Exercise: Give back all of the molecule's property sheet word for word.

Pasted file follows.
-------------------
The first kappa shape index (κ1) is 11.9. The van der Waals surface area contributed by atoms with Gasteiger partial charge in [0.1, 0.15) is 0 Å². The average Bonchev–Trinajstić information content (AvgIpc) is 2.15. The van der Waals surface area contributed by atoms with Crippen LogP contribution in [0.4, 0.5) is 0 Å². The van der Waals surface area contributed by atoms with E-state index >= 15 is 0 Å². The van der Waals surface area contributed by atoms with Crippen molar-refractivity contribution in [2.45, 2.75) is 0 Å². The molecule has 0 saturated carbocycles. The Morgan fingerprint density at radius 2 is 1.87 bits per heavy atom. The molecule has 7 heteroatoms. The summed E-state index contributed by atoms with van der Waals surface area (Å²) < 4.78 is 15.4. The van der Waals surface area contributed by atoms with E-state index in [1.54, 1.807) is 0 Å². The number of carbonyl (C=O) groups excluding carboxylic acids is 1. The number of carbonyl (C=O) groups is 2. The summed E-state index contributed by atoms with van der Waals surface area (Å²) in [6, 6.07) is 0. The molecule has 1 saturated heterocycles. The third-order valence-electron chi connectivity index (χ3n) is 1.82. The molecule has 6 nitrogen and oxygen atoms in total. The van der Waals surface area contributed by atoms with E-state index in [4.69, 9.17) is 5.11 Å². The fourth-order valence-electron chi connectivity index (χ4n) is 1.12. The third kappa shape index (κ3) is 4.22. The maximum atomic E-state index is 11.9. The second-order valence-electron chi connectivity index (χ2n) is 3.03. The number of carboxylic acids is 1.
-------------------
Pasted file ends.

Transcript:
The first kappa shape index (κ1) is 11.9. The van der Waals surface area contributed by atoms with Gasteiger partial charge in [0.1, 0.15) is 0 Å². The average Bonchev–Trinajstić information content (AvgIpc) is 2.15. The van der Waals surface area contributed by atoms with Crippen LogP contribution in [0.4, 0.5) is 0 Å². The van der Waals surface area contributed by atoms with E-state index >= 15 is 0 Å². The van der Waals surface area contributed by atoms with Crippen molar-refractivity contribution in [2.45, 2.75) is 0 Å². The molecule has 0 saturated carbocycles. The Morgan fingerprint density at radius 2 is 1.87 bits per heavy atom. The molecule has 7 heteroatoms. The summed E-state index contributed by atoms with van der Waals surface area (Å²) < 4.78 is 15.4. The van der Waals surface area contributed by atoms with E-state index in [1.54, 1.807) is 0 Å². The number of carbonyl (C=O) groups excluding carboxylic acids is 1. The number of carbonyl (C=O) groups is 2. The summed E-state index contributed by atoms with van der Waals surface area (Å²) in [6, 6.07) is 0. The molecule has 1 saturated heterocycles. The third-order valence-electron chi connectivity index (χ3n) is 1.82. The molecule has 6 nitrogen and oxygen atoms in total. The van der Waals surface area contributed by atoms with E-state index in [4.69, 9.17) is 5.11 Å². The fourth-order valence-electron chi connectivity index (χ4n) is 1.12. The third kappa shape index (κ3) is 4.22. The maximum atomic E-state index is 11.9. The second-order valence-electron chi connectivity index (χ2n) is 3.03. The number of carboxylic acids is 1.